306. Letter From Prime Minister Macmillan to President Eisenhower1
Dear Friend: I have been thinking further about the questions which I raised in my last message to you, on which you sent me a preliminary reply on October 11,2 and I have now heard from Selwyn Lloyd of the long talk which he had with FOSTER yesterday afternoon.3 I agree with you that the best possible thing would be for us to meet and talk over the general situation and see whether we cannot together initiate some new approach to all these interconnected problems—military, economic, and political. It is more and more clear that we have to organise the free world as a whole in the struggle against communism. It is only by coordinating our efforts and those of our friends all over the world that we can hope to stem the tide and win over the waverers. If we could meet, we might be able to reach some general conclusions and draw up a joint directive to our staffs to enable work to be continued on specified tasks.
I was very glad to hear from SELWYN that your thoughts are also turning in this direction. It we are to meet, we should do so as soon as possible—for you have Congress and I have Parliament—and if we could meet while SELWYN is still in Washington, he and FOSTER could follow through some of the points discussed between us.
How is my visit to be explained? I have thought carefully about the possibility of some pretext like a lecture or a university degree, but these affairs are usually fixed some months beforehand and I fear that any such cover would be pretty transparent. I think it would be much better to be quite frank and issue a statement to the effect that we have both felt the time had come to take up again the personal talks which we began in Bermuda. I have had a shot at a draft of the sort of statement which we might issue, here and in Washington, and I attach a copy.[Page 789]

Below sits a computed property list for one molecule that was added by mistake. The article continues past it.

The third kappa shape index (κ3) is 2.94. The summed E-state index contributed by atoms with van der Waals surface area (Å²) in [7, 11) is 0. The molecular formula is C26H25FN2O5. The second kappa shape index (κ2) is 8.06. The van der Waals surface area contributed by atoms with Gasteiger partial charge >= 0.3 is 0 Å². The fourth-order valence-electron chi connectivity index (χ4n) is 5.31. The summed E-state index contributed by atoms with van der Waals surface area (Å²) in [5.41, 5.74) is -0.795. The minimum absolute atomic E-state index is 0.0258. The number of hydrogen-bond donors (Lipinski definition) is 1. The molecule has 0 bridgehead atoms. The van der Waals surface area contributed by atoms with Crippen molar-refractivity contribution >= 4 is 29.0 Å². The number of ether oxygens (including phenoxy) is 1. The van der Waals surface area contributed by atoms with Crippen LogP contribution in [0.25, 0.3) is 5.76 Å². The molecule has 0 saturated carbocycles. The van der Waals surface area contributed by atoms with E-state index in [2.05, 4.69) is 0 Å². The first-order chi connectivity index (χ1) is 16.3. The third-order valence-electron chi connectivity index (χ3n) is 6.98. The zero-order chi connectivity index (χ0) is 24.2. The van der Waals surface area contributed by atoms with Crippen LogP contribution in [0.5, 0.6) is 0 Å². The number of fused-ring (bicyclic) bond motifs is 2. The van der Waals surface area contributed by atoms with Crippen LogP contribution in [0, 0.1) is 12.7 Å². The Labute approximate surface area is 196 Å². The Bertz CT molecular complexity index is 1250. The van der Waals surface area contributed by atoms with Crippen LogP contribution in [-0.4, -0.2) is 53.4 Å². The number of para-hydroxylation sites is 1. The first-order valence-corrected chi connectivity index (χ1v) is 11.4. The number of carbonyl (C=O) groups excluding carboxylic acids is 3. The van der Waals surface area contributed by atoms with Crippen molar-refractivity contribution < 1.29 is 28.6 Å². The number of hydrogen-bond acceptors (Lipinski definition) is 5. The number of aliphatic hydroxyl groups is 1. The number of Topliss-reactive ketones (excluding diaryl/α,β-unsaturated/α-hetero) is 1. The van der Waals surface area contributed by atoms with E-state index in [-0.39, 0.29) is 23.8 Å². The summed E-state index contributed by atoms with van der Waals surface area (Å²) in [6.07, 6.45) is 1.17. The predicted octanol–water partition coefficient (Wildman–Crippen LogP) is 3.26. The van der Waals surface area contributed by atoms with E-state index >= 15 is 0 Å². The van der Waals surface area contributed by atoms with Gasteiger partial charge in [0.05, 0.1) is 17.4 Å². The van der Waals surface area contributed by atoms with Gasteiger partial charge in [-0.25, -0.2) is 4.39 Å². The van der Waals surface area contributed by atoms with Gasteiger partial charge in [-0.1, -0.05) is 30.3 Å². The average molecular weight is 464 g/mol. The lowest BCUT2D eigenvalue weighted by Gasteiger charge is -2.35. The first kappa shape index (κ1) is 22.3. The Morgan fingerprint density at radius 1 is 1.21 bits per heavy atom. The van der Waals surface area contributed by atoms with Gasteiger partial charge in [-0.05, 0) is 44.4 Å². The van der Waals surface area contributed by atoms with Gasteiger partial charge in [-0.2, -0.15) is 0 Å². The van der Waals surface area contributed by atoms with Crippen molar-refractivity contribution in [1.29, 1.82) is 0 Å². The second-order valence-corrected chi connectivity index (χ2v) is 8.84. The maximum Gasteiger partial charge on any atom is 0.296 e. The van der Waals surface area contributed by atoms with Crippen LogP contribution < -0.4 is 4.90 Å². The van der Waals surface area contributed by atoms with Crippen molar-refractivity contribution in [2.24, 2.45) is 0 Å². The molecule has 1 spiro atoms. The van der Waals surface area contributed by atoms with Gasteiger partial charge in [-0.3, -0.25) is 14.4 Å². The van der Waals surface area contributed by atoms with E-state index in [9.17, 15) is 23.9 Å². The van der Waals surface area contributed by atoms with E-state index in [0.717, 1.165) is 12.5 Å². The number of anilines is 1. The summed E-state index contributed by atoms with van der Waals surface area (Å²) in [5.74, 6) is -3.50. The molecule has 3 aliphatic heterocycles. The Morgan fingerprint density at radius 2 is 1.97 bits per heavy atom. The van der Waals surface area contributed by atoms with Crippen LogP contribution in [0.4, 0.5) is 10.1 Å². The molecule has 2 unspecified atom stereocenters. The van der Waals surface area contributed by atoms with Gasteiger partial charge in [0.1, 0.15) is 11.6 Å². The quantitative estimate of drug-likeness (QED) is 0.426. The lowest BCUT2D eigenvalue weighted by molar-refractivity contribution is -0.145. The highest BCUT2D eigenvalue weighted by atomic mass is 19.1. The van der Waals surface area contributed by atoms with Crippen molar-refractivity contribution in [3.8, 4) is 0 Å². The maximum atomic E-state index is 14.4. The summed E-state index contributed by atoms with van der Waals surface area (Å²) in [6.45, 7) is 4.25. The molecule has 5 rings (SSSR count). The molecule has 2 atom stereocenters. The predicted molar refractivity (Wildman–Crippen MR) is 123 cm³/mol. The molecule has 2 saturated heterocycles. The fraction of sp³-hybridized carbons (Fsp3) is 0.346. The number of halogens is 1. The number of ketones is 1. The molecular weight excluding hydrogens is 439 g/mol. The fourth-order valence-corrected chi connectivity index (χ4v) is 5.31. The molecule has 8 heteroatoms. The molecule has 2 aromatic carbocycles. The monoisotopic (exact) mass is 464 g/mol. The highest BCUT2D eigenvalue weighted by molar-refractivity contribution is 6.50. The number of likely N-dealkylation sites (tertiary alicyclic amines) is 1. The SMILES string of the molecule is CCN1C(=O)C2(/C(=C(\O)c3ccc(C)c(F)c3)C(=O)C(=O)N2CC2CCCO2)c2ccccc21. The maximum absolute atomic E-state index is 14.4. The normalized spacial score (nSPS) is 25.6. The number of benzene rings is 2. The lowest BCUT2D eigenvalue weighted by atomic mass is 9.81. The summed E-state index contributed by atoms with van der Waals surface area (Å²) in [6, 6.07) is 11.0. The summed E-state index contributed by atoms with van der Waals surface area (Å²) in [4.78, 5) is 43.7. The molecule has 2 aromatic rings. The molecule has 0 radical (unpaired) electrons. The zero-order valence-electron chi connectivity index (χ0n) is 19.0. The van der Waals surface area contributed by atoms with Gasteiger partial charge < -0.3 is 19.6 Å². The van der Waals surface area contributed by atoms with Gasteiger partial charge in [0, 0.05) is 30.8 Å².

I could leave here on the night of Tuesday, 22nd October, which would allow me to meet The Queen on Her return to London, and arrive in Washington in the afternoon of Wednesday, the 23rd. I would have to leave you not later than the night of Sunday, the 27th. Will you let me know whether you could manage a meeting between those dates?4 It would be necessary for me to obtain The Queen’s approval and as soon as i hear from you I will arrange to seek Her consent. This of course can be done in Washington.
In order to reduce any impression that this is an emergency meeting, it occurs to me that we might say, either in the formal announcement or informally to the press, that I had hoped to be able to come to Washington on my way back from Australia in February but I had felt on reflection that this would involve my missing a further period of the Parliamentary session and that it would be better to make this visit now before Parliament reassembles.
- Source: Eisenhower Library, Whitman File, International File. Top Secret. Transmitted to the President by Viscount Hood, October 16, as an enclosure to a brief letter.↩
- See Document 303.↩
- In an October 17 letter, Viscount Hood informed the President that he had transmitted the President’s reply to this letter to Prime Minister Macmillan, who was looking forward to the opportunity of talking with the President. (Eisenhower Library, Whitman File) No copy of the President’s reply has been found in Department of State files.↩
- Top Secret.↩